The USACA called their bluff, despite a stern warning from the ICC to come to an amicable resolution with the players. The end result was that eight Tri-State Lynx players, all in their 20s, stayed home, and were replaced by women in their 30s, 40s, and even 50s. Outside of a shock one-run win over Zimbabwe, USA Women were trampled in their other five matches.

The repercussions continue to this day. After the 2013 Women's World T20 Qualifier, when Canada represented the Americas and finished tied for last in the eight-team event, the berth designated for the Americas region for the World T20 and World Cup qualifiers was withdrawn by the ICC. Despite announcements that it would stage women's tournaments, the USACA never produced one after 2011. Only a dedicated but small group of players in pockets around the country have kept the dim flame of women's cricket from being extinguished altogether, organising tournaments on holiday weekends in places like Atlanta, Georgia.

A hastily organised pair of matches last November by USACA against a touring Pakistan women's team were the first signs of life at the national level since 2012. However, the T20s were lopsided with Pakistan Women chasing a target of 57 in five overs followed by a 142-run win on Duckworth-Lewis. Mahika Kandanala, who was part of that USA squad but did not make the starting XI, says the experience highlighted how much work needs to be done to get USA competitive.

"I learned that the international standard is very, very high," Kandanala said. The 14-year-old, who plays in a boys' academy squad in suburban Dallas, travelled to the New York ICC Combine to compete with about 20 other women. "In order to get to that level, you have to work a lot. You have to practice almost every day and you have to be willing to try new things and see what works best for you."

Kandanala is waiting to take up the baton currently being carried by players like Erica Rendler, who was USA's second-highest scorer at the 2011 Women's World Cup Qualifier. At 31, it was only Rendler's second tournament for USA after the former NCAA (National Collegiate Athletic Association) athlete had picked up the sport on a family trip to Australia two years earlier. Her future seemed bright, but last year's games against Pakistan and this spring's ICC Combine leading to the MCC tour next month are the first chances she's getting at serious competition after losing her prime years to administrative indifference.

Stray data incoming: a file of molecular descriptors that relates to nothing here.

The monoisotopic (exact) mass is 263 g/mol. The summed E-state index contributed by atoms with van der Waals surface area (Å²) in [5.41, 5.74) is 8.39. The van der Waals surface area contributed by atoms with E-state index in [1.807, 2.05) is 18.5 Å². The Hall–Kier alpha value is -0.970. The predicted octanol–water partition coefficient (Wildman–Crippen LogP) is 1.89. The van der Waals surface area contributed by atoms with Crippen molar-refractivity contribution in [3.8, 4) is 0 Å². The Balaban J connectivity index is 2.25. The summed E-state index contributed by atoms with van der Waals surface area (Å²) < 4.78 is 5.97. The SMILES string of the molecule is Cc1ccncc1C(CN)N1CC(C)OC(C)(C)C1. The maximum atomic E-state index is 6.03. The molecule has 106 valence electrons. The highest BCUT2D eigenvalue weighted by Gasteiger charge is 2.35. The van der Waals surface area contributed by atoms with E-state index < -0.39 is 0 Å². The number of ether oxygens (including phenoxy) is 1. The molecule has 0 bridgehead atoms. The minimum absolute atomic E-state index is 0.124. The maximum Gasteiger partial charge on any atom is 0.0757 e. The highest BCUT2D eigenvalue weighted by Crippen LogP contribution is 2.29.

"I was hoping to see a little more women participants out here," Rendler said of the New York Combine. She had flown out from California to participate in the New York Combine after being unable to attend the one in San Francisco due to work commitments. "I think we had a group averaging about 20 and that's the key takeaway, encouraging others to get involved and everybody bringing a cricketer out so that we can increase the talent pool and continue to build up the national programme."

Though she was one of the older players to show up at the combine at age 35, Rendler still comfortably had the best fitness of any of the women on the field and even beat former USA men's captain Steve Massiah in a timed 2K run. However, most of the other female players were charted well below the targeted guidelines, highlighting the need for elevated standards and a more competitive player pool to pick from.

The conundrum about participation numbers, though, continues to be a chicken versus egg scenario. Does there need to be greater investment to spur interest in terms of playing numbers, or will funding and fixtures increase only after the player pool rises? One way or another, players like Kandanala hope the commitment is there for women's trials and competitive opportunities on a regular basis.

"It was a good experience," Kandanala said. "If we do this every six months, it'll see this is how much I've done, this is how much I need to do."